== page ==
Another solution is to place a metal clamp-on work light near the refrigerator. Then, insert an incandescent light bulb into the lamp and direct it towards the thermostat.
Note: The actual position of the thermostat varies per model. However, a small amount of testing should be enough to spot it.
3. Construct a conditioned enclosed space
The best way to maintain your garage refrigerator functioning at optimal efficiency is to control the temperature of the garage air, heating or cooling it as required. Since this may need retrofitting the garage with insulation and ventilation, the cost is likely to mount fast. It’s generally preferable to condition a small space within the garage by building an enclosed space around the fridge. This usually allows you to control the temperature and humidity around the refrigerator.
A climate-controlled area also allows you to store other temperature-sensitive products, such as paint, without fear of their freezing or overheating. However, if making a heated room to keep your beverages cool sounds like overkill, keep reading for other awesome tips.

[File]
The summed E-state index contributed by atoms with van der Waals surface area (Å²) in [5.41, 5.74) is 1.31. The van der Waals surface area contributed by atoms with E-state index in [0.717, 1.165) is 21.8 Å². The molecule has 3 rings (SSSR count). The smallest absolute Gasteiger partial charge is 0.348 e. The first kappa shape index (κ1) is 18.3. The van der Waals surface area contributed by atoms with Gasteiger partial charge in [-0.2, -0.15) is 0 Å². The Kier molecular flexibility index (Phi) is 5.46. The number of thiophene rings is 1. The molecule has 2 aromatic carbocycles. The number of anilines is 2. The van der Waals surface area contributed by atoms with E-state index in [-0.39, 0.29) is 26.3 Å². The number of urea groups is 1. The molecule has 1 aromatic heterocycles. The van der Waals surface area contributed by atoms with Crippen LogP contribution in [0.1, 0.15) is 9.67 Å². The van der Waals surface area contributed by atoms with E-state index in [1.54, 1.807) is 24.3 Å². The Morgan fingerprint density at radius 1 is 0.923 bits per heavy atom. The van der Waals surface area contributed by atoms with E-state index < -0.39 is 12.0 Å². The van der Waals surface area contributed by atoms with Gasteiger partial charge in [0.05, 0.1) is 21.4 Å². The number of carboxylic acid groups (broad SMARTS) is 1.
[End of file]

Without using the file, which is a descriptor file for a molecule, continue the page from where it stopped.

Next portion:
4. Consider the climate of your area.
If you spend a lot of your time in conditioned air, you might not know your local environment. Unless you’re willing to spend a significant amount of time and money repairing your fridge, take a look at your area’s general climate, and your garage in particular, since the potential problems with your garage refrigerator differ depending on where you live.
A garage refrigerator in Arizona may struggle in the heat without much humidity, but one in Louisiana may suffer from corrosion on its coils. Therefore, identifying the exact risks that your refrigerator will encounter can help you guarantee that it will last longer and perform more effectively.
5. Get rid of garage debris and clutter.
Apart from temperature changes and humidity, garages pose additional risks to effective appliance performance. As a DIYer, your garage might have a lot of sawdust and grime accumulating on your garage refrigerator’s coil. Furthermore, most garages function as de facto storage units. As a result, boxes and clutter can also pile up around and on the refrigerator, blocking ventilation and limiting performance.
6. Ensure the garage is cool
If constructing an enclosure is expensive for you or you are not ready for such a major endeavor, there are easier alternatives based on your local climate. For example, if your garage becomes too hot (above 100 degrees F), consider installing a fan to boost airflow over your fridge’s cooling coils.